This is how you secure your Microsoft Teams
Microsoft Teams is a solution that combines video conferencing, online meetings, notes and file sharing. Teams is integrated in Microsoft 365 (M365, formerly known as Office 365) and is part of most M365 subscriptions. Teams is one of the most popular applications for virtual meetings, mainly due to the widespread use of M365.
The following sections provide an overview of the most important terms and the possibilities for users and administrators to securely use Teams.
The meaning of the terms used in connection with teams is unfortunately not always easy to understand intuitively and is sometimes not used consistently in the Microsoft documentation. A summary of the most important terms is therefore helpful.
For users who organize or participate in Teams meetings, mainly the participant roles are interesting:
A distinction is made between the following participant types:
Many security relevant settings for teams are set centrally by the Teams administrator or the M365 administrator. As a user, you can still take a few precautions to make it difficult for unwanted people to attend the meeting.
The creator of a meeting (organizer) can control who can attend Teams meetings directly and who has to wait for admission in the lobby first. After a meeting has been created, the organizer can make settings for the lobby using the meeting options:
If a participant is in the lobby, another participant with the necessary rights must allow the participant to join the meeting. The table below summarizes what the available lobby settings do:
|Setting||User types joining the meeting directly||User types going to the lobby|
|People in my organization|
|People in my organization and trusted organizations|
In addition, it can be defined who in the meeting is allowed to act as presenter. The possibilities of presenters and attendees are the following:
|Speak and share their video||Y||Y|
|Participate in meeting chat||Y||Y|
|Change settings in meeting options||Y||N|
|Mute other participants||Y||N|
|Remove other participants||Y||N|
|Admit other participants from the lobby||Y||N|
|Make other participants presenters or attendees||Y||N|
|Start or stop recording||Y||N|
|Take control when another participant shares a PowerPoint||Y||N|
Because Teams is closely linked to SharePoint, OneNote, Exchange and other services, the general security of M365 is of particular importance. For example, it is recommended to activate two-factor authentication for all users and to limit the rights of the users to the minimum required. In addition, Teams offers various specific settings for administrators through the Teams Admin Center and in part also in the Teams app. An overview of the security features built into Teams can be found at Microsoft. The most important central settings for Teams administrators are described in the following sections.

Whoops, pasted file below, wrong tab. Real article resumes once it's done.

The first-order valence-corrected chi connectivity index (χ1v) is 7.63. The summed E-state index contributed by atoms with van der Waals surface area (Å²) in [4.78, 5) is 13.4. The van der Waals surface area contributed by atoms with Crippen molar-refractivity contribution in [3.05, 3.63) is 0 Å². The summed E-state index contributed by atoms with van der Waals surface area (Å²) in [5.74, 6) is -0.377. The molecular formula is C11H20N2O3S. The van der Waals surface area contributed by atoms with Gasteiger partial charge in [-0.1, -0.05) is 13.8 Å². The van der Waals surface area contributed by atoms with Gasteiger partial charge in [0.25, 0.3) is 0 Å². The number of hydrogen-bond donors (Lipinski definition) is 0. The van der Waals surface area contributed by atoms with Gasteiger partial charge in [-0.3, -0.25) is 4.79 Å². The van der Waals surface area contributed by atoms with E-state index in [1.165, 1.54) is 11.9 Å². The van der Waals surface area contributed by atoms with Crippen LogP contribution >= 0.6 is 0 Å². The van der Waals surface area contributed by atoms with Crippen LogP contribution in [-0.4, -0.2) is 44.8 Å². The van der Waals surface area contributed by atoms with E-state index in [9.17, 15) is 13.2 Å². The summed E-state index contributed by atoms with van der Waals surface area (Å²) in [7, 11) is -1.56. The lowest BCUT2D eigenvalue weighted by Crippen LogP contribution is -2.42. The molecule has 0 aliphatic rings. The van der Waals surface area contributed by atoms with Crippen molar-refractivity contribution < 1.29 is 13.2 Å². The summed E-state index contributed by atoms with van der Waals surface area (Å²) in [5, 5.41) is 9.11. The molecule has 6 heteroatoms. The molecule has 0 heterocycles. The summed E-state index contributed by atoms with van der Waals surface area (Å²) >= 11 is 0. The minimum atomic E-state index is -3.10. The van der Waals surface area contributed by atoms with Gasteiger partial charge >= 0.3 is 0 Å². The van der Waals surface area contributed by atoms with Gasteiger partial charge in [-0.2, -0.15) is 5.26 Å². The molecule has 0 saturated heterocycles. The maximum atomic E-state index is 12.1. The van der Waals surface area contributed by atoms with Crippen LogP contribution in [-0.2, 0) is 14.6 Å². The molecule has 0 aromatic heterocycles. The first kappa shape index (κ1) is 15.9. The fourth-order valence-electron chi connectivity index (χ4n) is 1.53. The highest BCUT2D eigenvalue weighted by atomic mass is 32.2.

For each defined team, settings for the permissions and for the channels can be made, which should be restricted as much as possible.
Using Teams policies, various aspects can be centrally defined for meeting users. As with all settings, it is advisable to deactivate features that are not required.
The meeting settings allow to define whether anonymous participants are allowed to Teams meetings. If possible, this should be deactivated.
Apps can be used within Teams. The app permission policies control which apps are available to Teams users in the organization. Here, too, it is advisable to allow as little as necessary.
An administrator can define in the Teams settings which third-party cloud storage services are available to Teams users. These options are made available to the user directly inside the Teams app. It is recommended to disable these options.
Securing teams may seem easy at first, but it can become complex at least for the team administrators, since various settings of M365 and teams overlap and the terms used by Microsoft are not always intuitively understandable. It is therefore essential for administrators to take a close look at the security aspects of M365 and as a consequence also at those of the Azure Active Directory. For users, once again this saying applies: Trust is good, control is better – especially with regard to unexpected meeting participants and the content they share.
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